• One third (33.5%) of those with a history of shoulder dislocation were shown to have rotator cuff tears (10)
  • A survey investigating possible risk factors in those with and without shoulder pain found that a history of trauma was shown to significantly correlate with rotator cuff tear (19)

5. External Rotation Strength

Reduced External Rotation Strength was shown to be a risk factor for developing shoulder pain in elite male handball players (20). When testing external rotation strength this is looking at strength of the rotator cuff muscles suggesting weakness to these muscles may predispose someone to shoulder injury.

Rotator cuff tears are a commonly experienced musculoskeletal injury affecting people’s quality of life (1). Over the coming days we will provide further information regarding treatment options for shoulder pain.

Are you experiencing shoulder and/or arm pain? Wondering what to do about it?

Click on the link below to book your Free 15 Minute Phone Call and we would be happy to talk with you about your problem to determine if we can be of help.


  1. Imagama, S., Ando, K., Kobayashi, K., Seki, T., Hamada, T., Machino, M., . . . Hasegawa, Y. (2020). Shoulder pain has most impact on poor quality of life among various types of musculoskeletal pain in middle-aged and elderly people: Yakumo study. Modern Rheumatology, 30(3), 568-572.
  2. Britt H, Miller GC, Charles J, Henderson J, Bayram C, Pan Y, Valenti L, Harrison C, O’Halloran J & Fahridin S 2010. General practice activity in Australia 2009–10. General practice series no. 27. Cat. no. GEP 27. Canberra: AIHW. 
  3. Luime, J., Koes, B., Hendriksen, I., Burdorf, A., Verhagen, A., Miedema, H., & Verhaar, J. (2004). Prevalence and incidence of shoulder pain in the general population; a systematic review. Scandinavian Journal of Rheumatology, 33(2), 73-81.
  4. Ottenheijm, R., Joore, M., Walenkamp, G., Weijers, R., Winkens, B., Cals, J., . . . Dinant, G. (2011). The Maastricht Ultrasound Shoulder pain trial (MUST): Ultrasound imaging as a diagnostic triage tool to improve management of patients with non-chronic shoulder pain in primary care. BMC Musculoskeletal Disorders, 12(1), 154.
  5. Edwards, P., Ebert, J., Joss, B., Bhabra, G., Ackland, T., & Wang, A. (2016). EXERCISE REHABILITATION IN THE NON-OPERATIVE MANAGEMENT OF ROTATOR CUFF TEARS: A REVIEW OF THE LITERATURE. International Journal of Sports Physical Therapy, 11(2), 279-301.
  6. Asghar, A., Ghosh, S., & Narayan, R. (2020). Revisiting the Anatomy of Rotator Cuff Relevant to Rotator Cuff Injury. National Journal of Clinical Anatomy, 9(1), 01-06.
  7. Lewis, J. (2016). Rotator cuff related shoulder pain: Assessment, management and uncertainties. Manual Therapy, 23, 57-68.
  8. Littlewood, C., & Cools, A. (2018). Scapular dyskinesis and shoulder pain: The devil is in the detail. British Journal of Sports Medicine, 52(2), 72-73.
  9. Minagawa, H., Yamamoto, N., Abe, H., Fukuda, M., Seki, N., Kikuchi, K., . . . Itoi, E. (2013). Prevalence of symptomatic and asymptomatic rotator cuff tears in the general population: From mass-screening in one village. Journal of Orthopaedics, 10(1), 8-12.
  10. Teunis, Teun, MD, Lubberts, Bart, BSc, Reilly, Brian T., BSc, & Ring, David, MD, PhD. (2014). A systematic review and pooled analysis of the prevalence of rotator cuff disease with increasing age. Journal of Shoulder and Elbow Surgery, 23(12), 1913-1921.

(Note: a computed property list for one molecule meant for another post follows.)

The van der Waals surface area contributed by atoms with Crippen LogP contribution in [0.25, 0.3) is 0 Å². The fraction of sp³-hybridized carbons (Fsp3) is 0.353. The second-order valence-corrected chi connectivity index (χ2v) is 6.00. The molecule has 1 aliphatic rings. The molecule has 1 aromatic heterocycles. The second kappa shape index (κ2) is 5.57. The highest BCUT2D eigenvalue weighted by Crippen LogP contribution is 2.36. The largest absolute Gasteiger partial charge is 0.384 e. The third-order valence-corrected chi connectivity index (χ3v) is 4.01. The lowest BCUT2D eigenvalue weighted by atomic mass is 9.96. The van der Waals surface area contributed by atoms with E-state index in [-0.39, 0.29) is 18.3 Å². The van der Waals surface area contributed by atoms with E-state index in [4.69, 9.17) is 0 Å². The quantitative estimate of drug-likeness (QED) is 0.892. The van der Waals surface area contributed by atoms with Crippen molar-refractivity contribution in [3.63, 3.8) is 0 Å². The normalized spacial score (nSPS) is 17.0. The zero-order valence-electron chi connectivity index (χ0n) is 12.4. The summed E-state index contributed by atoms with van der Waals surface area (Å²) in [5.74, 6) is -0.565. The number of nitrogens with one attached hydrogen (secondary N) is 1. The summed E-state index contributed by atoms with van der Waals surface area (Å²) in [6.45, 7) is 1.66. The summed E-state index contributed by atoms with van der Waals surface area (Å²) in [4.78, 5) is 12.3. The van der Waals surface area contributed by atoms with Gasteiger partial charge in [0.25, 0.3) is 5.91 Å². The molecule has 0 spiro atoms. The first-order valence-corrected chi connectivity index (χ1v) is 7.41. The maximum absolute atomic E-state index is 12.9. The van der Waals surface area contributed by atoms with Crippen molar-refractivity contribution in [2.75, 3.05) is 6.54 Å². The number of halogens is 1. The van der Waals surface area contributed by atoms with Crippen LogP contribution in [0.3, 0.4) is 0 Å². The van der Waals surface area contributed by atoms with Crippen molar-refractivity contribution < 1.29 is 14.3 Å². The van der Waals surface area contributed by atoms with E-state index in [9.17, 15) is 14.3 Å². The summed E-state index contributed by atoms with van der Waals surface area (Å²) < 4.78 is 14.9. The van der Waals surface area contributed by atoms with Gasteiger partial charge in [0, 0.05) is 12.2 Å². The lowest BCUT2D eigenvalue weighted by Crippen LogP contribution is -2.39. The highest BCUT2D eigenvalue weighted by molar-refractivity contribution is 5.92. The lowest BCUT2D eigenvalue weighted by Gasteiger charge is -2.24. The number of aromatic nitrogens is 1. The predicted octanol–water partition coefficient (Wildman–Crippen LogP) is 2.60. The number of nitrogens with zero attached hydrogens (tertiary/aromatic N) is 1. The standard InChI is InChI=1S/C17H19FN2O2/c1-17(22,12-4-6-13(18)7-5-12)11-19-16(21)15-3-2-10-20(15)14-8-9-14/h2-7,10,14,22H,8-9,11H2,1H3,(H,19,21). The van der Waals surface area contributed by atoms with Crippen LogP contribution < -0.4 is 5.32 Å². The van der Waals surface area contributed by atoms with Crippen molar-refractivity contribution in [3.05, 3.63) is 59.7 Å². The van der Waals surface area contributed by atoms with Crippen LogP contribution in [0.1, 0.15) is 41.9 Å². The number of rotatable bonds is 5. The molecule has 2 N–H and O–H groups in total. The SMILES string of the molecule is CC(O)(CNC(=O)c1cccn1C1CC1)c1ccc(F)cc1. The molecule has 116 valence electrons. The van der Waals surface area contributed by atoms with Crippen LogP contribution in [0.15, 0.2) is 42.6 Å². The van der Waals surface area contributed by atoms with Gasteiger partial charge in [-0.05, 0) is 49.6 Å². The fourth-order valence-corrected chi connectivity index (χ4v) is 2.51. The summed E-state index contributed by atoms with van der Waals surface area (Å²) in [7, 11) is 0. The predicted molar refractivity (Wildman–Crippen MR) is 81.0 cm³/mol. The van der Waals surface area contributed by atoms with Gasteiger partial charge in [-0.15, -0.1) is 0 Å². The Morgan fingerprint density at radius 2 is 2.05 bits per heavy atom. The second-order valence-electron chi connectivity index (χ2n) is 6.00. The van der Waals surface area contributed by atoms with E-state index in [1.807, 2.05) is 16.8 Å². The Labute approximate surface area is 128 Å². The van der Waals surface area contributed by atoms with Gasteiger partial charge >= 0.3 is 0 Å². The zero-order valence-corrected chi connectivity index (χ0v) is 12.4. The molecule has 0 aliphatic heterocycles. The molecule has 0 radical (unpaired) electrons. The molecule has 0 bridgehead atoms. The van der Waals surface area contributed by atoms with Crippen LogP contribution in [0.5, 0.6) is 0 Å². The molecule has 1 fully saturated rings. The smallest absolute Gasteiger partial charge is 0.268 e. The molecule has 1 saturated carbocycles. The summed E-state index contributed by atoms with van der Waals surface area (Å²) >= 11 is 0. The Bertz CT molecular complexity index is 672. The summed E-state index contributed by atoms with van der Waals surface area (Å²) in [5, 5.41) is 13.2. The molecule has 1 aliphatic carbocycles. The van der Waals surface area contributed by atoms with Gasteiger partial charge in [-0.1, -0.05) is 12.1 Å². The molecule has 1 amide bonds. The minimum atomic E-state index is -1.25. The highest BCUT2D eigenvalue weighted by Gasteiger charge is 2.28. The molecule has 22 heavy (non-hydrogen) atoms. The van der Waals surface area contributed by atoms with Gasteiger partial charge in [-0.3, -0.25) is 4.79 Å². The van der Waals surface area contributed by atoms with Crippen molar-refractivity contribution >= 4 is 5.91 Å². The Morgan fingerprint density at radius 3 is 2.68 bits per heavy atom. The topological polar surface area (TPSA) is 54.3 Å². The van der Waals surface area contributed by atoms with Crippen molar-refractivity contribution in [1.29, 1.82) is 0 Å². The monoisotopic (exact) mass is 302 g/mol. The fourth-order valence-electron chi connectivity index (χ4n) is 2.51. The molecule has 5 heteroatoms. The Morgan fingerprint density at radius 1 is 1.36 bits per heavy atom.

11. Leong, H., Fu, S., He, X., Oh, J., Yamamoto, N., & Yung, S. (2019). Risk factors for rotator cuff tendinopathy: A systematic review and meta-analysis. Journal of Rehabilitation Medicine, 51(9), 627-637.
  12. Zakaria, M., Davis, W., & Davis, T. (2014). Incidence and predictors of hospitalization for tendon rupture in Type 2 diabetes: The Fremantle Diabetes Study. Diabetic Medicine, 31(4), 425-430.
  13. Hermans, J., Luime, J., Meuffels, D., Reijman, M., Simel, D., & Bierma-Zeinstra, S. (2013). Does This Patient With Shoulder Pain Have Rotator Cuff Disease?: The Rational Clinical Examination Systematic Review. JAMA : The Journal of the American Medical Association, 310(8), 837-847.
  14. Svendsen, S., Bonde, J., Mathiassen, S., Stengaard-Pedersen, K., & Frich, L. (2004). Work related shoulder disorders: Quantitative exposure-response relations with reference to arm posture. Occupational and Environmental Medicine (London, England), 61(10), 844-853.
  15. Lewis, J., Green, A., Yizhat, Z., & Pennington, D. (2001). Subacromial impingement syndrome: Has evolution failed us? Physiotherapy, 87(4), 191-198.
  16. Walker, H., Gabbe, B., Wajswelner, H., Blanch, P., & Bennell, K. (2012). Shoulder pain in swimmers: A 12-month prospective cohort study of incidence and risk factors. Physical Therapy in Sport, 13(4), 243-249.
  17. Kraan, R., De Nobel, D., Eygendaal, D., Daams, J., Kuijer, P., & Maas, M. (2019). Incidence, prevalence, and risk factors for elbow and shoulder overuse injuries in youth athletes: A systematic review. Translational Sports Medicine, 2(4), 186-195.
  18. Abrams, G., Renstrom, P., & Safran, M. (2012). Epidemiology of musculoskeletal injury in the tennis player. British Journal of Sports Medicine, 46(7), 492-498.
  19. Yamamoto, Atsushi, MD, Takagishi, Kenji, MD, PhD, Osawa, Toshihisa, MD, PhD, Yanagawa, Takashi, MD, PhD, Nakajima, Daisuke, MD, Shitara, Hitoshi, MD, & Kobayashi, Tsutomu, MD, PhD. (2010). Prevalence and risk factors of a rotator cuff tear in the general population. Journal of Shoulder and Elbow Surgery, 19(1), 116-120.
  20. Clarsen, B., Bahr, R., Andersson, S., Munk, R., & Myklebust, G. (2014). Reduced glenohumeral rotation, external rotation weakness and scapular dyskinesis are risk factors for shoulder injuries among elite male handball players: A prospective cohort study. British Journal of Sports Medicine, 48(17), 1327-1333.